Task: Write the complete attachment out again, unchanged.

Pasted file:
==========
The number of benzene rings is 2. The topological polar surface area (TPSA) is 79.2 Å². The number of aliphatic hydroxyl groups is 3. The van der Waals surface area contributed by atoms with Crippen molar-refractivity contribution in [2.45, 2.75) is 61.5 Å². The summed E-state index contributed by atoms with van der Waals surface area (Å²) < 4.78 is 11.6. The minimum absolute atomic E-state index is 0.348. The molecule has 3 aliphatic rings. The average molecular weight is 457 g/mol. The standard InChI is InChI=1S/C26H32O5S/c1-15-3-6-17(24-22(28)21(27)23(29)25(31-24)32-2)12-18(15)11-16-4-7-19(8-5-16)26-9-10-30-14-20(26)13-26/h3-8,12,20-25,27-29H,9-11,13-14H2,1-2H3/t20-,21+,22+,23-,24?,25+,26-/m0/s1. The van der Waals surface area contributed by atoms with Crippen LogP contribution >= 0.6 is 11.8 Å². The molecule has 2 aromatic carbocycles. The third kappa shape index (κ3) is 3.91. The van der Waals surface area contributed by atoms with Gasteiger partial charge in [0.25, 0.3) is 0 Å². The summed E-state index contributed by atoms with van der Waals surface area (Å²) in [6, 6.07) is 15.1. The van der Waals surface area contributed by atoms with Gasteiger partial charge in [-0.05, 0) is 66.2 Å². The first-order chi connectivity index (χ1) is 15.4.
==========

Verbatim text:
The number of benzene rings is 2. The topological polar surface area (TPSA) is 79.2 Å². The number of aliphatic hydroxyl groups is 3. The van der Waals surface area contributed by atoms with Crippen molar-refractivity contribution in [2.45, 2.75) is 61.5 Å². The summed E-state index contributed by atoms with van der Waals surface area (Å²) < 4.78 is 11.6. The minimum absolute atomic E-state index is 0.348. The molecule has 3 aliphatic rings. The average molecular weight is 457 g/mol. The standard InChI is InChI=1S/C26H32O5S/c1-15-3-6-17(24-22(28)21(27)23(29)25(31-24)32-2)12-18(15)11-16-4-7-19(8-5-16)26-9-10-30-14-20(26)13-26/h3-8,12,20-25,27-29H,9-11,13-14H2,1-2H3/t20-,21+,22+,23-,24?,25+,26-/m0/s1. The van der Waals surface area contributed by atoms with Crippen LogP contribution >= 0.6 is 11.8 Å². The molecule has 2 aromatic carbocycles. The third kappa shape index (κ3) is 3.91. The van der Waals surface area contributed by atoms with Gasteiger partial charge in [0.25, 0.3) is 0 Å². The summed E-state index contributed by atoms with van der Waals surface area (Å²) in [6, 6.07) is 15.1. The van der Waals surface area contributed by atoms with Gasteiger partial charge in [-0.05, 0) is 66.2 Å². The first-order chi connectivity index (χ1) is 15.4.